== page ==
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Book Description Oxford University Press, United Kingdom, 2004. Hardback. Condition: New. Language: English. Brand new Book. The Suffering of the Impassible God provides a major reconsideration of the notion of divine impassibility in patristic thought. The question whether, in what sense, and under what circumstances suffering may be ascribed to God runs as a golden thread through such major controversies as Docetism, Patripassianism, Arianism, and Nestorianism. It is commonly claimed that in these debates patristic theology fell prey to the assumption of Hellenistic philosophyabout the impassibility of God and departed from the allegedly biblical view, according to which God is passible. As a result, patristic theology is presented as claiming that only the human nature of Christ suffered, while the divine nature remained unaffected. Paul L. Gavrilyuk argues that this standard view misrepresents the tradition. In contrast, he construes the development of patristic thought as a series of dialectical turning points taken to safeguard the paradox of God's voluntary suffering in the flesh. For the Fathers the attribute of divine impassibility functioned in a restricted sense as an apophatic qualifier of all divine emotions and as an indicator of God's full and undiminished divinity. The Fathers at the same time admittedqualified divine passibility of the Son of God within the framework of the Incarnation. Gavrilyuk shows that the Docetic, Arian, and Nestorian alternatives represent different attempts at dissolving the paradox of the Incarnation. These three alternatives are alike in that they start with the presupposition of God's unrestricted impassibility: the Docetic view proposes to give up the reality of Christ's human experiences; the Arian position sacrifices Christ's undiminished divinity; while the Nestorian alternative isolates the experiences and sufferings of Christ's humanityfrom his Godhead. In contrast to these alternatives, the mind of the Church succeeded in keeping God's transcendence and undiminished divinity in tension with God's intimate involvement in human suffering. It is precisely because God's divinity and transcendence are never lost in suffering that theIncarnation becomes a genuine act of divine compassion, capable of transforming and healing the human condition. Seller Inventory # AAZ9780199269822

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Book Description Oxford University Press, United Kingdom, 2004. Hardback. Condition: New. Language: English. Brand new Book. The Suffering of the Impassible God provides a major reconsideration of the notion of divine impassibility in patristic thought. The question whether, in what sense, and under what circumstances suffering may be ascribed to God runs as a golden thread through such major controversies as Docetism, Patripassianism, Arianism, and Nestorianism. It is commonly claimed that in these debates patristic theology fell prey to the assumption of Hellenistic philosophyabout the impassibility of God and departed from the allegedly biblical view, according to which God is passible. As a result, patristic theology is presented as claiming that only the human nature of Christ suffered, while the divine nature remained unaffected. Paul L. Gavrilyuk argues that this standard view misrepresents the tradition. In contrast, he construes the development of patristic thought as a series of dialectical turning points taken to safeguard the paradox of God's voluntary suffering in the flesh. For the Fathers the attribute of divine impassibility functioned in a restricted sense as an apophatic qualifier of all divine emotions and as an indicator of God's full and undiminished divinity. The Fathers at the same time admittedqualified divine passibility of the Son of God within the framework of the Incarnation. Gavrilyuk shows that the Docetic, Arian, and Nestorian alternatives represent different attempts at dissolving the paradox of the Incarnation. These three alternatives are alike in that they start with the presupposition of God's unrestricted impassibility: the Docetic view proposes to give up the reality of Christ's human experiences; the Arian position sacrifices Christ's undiminished divinity; while the Nestorian alternative isolates the experiences and sufferings of Christ's humanityfrom his Godhead. In contrast to these alternatives, the mind of the Church succeeded in keeping God's transcendence and undiminished divinity in tension with God's intimate involvement in human suffering. It is precisely because God's divinity and transcendence are never lost in suffering that theIncarnation becomes a genuine act of divine compassion, capable of transforming and healing the human condition. Seller Inventory # LHB9780199269822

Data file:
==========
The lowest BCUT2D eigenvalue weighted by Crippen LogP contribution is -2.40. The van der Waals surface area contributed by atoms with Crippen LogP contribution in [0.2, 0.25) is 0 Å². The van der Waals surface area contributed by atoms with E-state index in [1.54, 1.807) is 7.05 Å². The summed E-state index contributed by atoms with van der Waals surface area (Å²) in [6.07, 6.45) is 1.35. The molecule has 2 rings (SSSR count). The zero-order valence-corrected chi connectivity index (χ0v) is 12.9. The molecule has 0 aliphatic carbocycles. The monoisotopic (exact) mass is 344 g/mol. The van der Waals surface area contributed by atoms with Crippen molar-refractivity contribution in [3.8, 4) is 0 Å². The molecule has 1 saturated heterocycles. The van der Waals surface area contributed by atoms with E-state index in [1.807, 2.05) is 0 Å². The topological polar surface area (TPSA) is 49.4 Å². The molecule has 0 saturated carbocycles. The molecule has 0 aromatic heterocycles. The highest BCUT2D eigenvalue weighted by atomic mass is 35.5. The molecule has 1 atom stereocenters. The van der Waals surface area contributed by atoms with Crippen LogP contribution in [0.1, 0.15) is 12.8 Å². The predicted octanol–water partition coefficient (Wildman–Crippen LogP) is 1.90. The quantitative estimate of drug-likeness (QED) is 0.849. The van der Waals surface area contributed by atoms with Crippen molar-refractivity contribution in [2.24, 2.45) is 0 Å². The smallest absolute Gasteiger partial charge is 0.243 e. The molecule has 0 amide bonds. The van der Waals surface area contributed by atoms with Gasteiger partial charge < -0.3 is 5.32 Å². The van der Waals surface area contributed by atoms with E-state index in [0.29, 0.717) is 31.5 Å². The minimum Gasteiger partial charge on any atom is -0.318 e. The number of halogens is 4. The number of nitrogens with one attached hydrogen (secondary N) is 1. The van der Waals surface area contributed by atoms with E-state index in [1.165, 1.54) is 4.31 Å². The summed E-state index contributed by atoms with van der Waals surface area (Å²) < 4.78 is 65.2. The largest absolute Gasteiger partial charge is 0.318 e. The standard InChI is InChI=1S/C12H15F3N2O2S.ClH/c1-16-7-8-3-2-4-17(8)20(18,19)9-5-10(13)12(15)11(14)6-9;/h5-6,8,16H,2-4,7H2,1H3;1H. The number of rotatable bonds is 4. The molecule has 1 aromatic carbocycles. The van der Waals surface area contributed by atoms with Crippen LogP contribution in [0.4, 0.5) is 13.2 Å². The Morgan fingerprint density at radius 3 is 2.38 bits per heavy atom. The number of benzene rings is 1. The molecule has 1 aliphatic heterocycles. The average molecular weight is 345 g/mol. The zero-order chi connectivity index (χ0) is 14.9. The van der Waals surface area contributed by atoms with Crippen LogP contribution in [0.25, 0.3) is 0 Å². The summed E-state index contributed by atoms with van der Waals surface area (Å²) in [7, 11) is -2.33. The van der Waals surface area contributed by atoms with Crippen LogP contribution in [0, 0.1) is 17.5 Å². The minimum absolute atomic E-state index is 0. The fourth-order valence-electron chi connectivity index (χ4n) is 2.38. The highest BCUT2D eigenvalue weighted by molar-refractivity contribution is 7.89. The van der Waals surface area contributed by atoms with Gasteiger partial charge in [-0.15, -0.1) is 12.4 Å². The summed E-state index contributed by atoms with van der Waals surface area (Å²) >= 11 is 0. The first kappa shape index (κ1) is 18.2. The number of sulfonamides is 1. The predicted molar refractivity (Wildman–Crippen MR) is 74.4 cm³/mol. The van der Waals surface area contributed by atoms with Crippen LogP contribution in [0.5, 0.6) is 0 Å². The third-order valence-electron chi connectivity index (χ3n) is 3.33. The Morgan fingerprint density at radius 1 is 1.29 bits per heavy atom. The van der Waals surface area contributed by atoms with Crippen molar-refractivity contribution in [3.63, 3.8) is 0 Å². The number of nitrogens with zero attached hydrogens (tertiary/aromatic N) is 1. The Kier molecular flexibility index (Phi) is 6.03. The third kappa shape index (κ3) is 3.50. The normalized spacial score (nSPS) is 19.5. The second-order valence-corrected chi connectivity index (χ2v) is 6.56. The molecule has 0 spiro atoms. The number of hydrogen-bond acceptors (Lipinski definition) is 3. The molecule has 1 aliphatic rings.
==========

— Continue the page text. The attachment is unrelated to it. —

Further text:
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Book Description Oxford University Press, 2004. Condition: New. 'The Suffering of the Impassable God' provides a major reconsideration of the issue of divine suffering and divine emotions in the early Church Fathers. The author construes the development of patristic thought as a series of dialectical turning points taken to safeguard the paradox of God's voluntary and salvific suffering in the Incarnation. Series: Oxford Early Christian Studies. Num Pages: 222 pages, black & white illustrations. BIC Classification: HRAB1; HRCC1; HRCM. Category: (P) Professional & Vocational. Dimension: 227 x 149 x 20. Weight in Grams: 424. . 2004. 1st Edition. Hardcover. . . . . . Seller Inventory # V9780199269822